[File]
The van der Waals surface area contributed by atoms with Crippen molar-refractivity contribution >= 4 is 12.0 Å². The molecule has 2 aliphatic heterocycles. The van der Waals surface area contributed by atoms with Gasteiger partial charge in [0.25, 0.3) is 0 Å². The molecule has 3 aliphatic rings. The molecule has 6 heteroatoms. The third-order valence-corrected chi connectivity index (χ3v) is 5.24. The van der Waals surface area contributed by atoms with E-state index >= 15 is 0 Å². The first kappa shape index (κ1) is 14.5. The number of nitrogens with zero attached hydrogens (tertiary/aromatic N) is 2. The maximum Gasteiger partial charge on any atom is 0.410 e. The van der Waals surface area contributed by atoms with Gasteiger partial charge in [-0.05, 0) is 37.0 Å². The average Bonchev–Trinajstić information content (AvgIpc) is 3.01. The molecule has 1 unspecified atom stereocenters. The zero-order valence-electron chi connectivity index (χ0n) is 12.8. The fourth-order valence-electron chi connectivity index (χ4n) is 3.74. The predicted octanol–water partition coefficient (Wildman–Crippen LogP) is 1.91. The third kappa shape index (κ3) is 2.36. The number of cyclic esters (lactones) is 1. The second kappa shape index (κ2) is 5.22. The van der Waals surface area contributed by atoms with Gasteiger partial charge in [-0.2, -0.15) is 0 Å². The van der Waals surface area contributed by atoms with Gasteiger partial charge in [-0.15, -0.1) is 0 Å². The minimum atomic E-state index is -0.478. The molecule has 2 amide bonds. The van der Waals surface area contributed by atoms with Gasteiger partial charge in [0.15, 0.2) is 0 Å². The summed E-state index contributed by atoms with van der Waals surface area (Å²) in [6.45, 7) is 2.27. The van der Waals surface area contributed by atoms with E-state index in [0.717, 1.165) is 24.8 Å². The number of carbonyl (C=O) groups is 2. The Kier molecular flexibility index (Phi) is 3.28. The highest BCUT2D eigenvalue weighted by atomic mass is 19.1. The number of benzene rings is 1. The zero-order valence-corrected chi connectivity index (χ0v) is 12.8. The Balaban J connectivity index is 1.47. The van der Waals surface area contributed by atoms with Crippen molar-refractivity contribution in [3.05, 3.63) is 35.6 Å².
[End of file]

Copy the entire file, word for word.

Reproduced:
The van der Waals surface area contributed by atoms with Crippen molar-refractivity contribution >= 4 is 12.0 Å². The molecule has 2 aliphatic heterocycles. The van der Waals surface area contributed by atoms with Gasteiger partial charge in [0.25, 0.3) is 0 Å². The molecule has 3 aliphatic rings. The molecule has 6 heteroatoms. The third-order valence-corrected chi connectivity index (χ3v) is 5.24. The van der Waals surface area contributed by atoms with E-state index >= 15 is 0 Å². The first kappa shape index (κ1) is 14.5. The number of nitrogens with zero attached hydrogens (tertiary/aromatic N) is 2. The maximum Gasteiger partial charge on any atom is 0.410 e. The van der Waals surface area contributed by atoms with Gasteiger partial charge in [-0.05, 0) is 37.0 Å². The average Bonchev–Trinajstić information content (AvgIpc) is 3.01. The molecule has 1 unspecified atom stereocenters. The zero-order valence-electron chi connectivity index (χ0n) is 12.8. The fourth-order valence-electron chi connectivity index (χ4n) is 3.74. The predicted octanol–water partition coefficient (Wildman–Crippen LogP) is 1.91. The third kappa shape index (κ3) is 2.36. The number of cyclic esters (lactones) is 1. The second kappa shape index (κ2) is 5.22. The van der Waals surface area contributed by atoms with Gasteiger partial charge in [-0.2, -0.15) is 0 Å². The van der Waals surface area contributed by atoms with Gasteiger partial charge in [-0.15, -0.1) is 0 Å². The minimum atomic E-state index is -0.478. The molecule has 2 amide bonds. The van der Waals surface area contributed by atoms with Gasteiger partial charge in [0.15, 0.2) is 0 Å². The summed E-state index contributed by atoms with van der Waals surface area (Å²) in [6.45, 7) is 2.27. The van der Waals surface area contributed by atoms with E-state index in [0.717, 1.165) is 24.8 Å². The number of carbonyl (C=O) groups is 2. The Kier molecular flexibility index (Phi) is 3.28. The highest BCUT2D eigenvalue weighted by atomic mass is 19.1. The number of benzene rings is 1. The zero-order valence-corrected chi connectivity index (χ0v) is 12.8. The Balaban J connectivity index is 1.47. The van der Waals surface area contributed by atoms with Crippen molar-refractivity contribution in [3.05, 3.63) is 35.6 Å².